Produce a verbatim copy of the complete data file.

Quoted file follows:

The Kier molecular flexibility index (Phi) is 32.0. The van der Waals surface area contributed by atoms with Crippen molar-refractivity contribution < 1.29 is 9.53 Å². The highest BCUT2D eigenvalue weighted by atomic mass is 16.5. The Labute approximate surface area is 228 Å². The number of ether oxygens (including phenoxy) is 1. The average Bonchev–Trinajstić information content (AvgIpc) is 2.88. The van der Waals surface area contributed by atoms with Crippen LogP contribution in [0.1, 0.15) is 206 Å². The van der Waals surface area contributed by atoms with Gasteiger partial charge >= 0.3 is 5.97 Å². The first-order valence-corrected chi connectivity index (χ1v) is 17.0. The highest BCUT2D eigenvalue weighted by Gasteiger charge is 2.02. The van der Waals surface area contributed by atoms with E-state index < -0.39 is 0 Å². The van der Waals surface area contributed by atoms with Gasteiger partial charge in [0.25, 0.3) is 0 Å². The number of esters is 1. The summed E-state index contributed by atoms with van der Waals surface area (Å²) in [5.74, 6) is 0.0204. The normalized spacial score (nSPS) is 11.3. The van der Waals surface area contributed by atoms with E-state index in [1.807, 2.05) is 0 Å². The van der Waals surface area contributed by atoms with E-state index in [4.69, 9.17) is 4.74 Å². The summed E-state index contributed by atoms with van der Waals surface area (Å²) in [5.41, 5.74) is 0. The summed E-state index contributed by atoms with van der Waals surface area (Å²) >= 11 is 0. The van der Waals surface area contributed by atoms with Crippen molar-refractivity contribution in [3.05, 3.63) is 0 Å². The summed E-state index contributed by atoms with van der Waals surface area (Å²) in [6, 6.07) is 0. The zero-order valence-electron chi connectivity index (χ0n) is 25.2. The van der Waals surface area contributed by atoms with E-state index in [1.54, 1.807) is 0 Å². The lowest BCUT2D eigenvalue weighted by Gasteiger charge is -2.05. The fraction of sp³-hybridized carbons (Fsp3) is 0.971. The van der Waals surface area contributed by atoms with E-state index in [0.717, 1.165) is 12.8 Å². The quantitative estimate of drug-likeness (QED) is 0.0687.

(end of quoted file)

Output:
The Kier molecular flexibility index (Phi) is 32.0. The van der Waals surface area contributed by atoms with Crippen molar-refractivity contribution < 1.29 is 9.53 Å². The highest BCUT2D eigenvalue weighted by atomic mass is 16.5. The Labute approximate surface area is 228 Å². The number of ether oxygens (including phenoxy) is 1. The average Bonchev–Trinajstić information content (AvgIpc) is 2.88. The van der Waals surface area contributed by atoms with Crippen LogP contribution in [0.1, 0.15) is 206 Å². The van der Waals surface area contributed by atoms with Gasteiger partial charge >= 0.3 is 5.97 Å². The first-order valence-corrected chi connectivity index (χ1v) is 17.0. The highest BCUT2D eigenvalue weighted by Gasteiger charge is 2.02. The van der Waals surface area contributed by atoms with E-state index < -0.39 is 0 Å². The van der Waals surface area contributed by atoms with Gasteiger partial charge in [0.25, 0.3) is 0 Å². The number of esters is 1. The summed E-state index contributed by atoms with van der Waals surface area (Å²) in [5.74, 6) is 0.0204. The normalized spacial score (nSPS) is 11.3. The van der Waals surface area contributed by atoms with E-state index in [1.807, 2.05) is 0 Å². The van der Waals surface area contributed by atoms with E-state index in [4.69, 9.17) is 4.74 Å². The summed E-state index contributed by atoms with van der Waals surface area (Å²) in [5.41, 5.74) is 0. The summed E-state index contributed by atoms with van der Waals surface area (Å²) >= 11 is 0. The van der Waals surface area contributed by atoms with Crippen molar-refractivity contribution in [3.05, 3.63) is 0 Å². The summed E-state index contributed by atoms with van der Waals surface area (Å²) in [6, 6.07) is 0. The zero-order valence-electron chi connectivity index (χ0n) is 25.2. The van der Waals surface area contributed by atoms with E-state index in [1.54, 1.807) is 0 Å². The lowest BCUT2D eigenvalue weighted by Gasteiger charge is -2.05. The fraction of sp³-hybridized carbons (Fsp3) is 0.971. The van der Waals surface area contributed by atoms with E-state index in [0.717, 1.165) is 12.8 Å². The quantitative estimate of drug-likeness (QED) is 0.0687.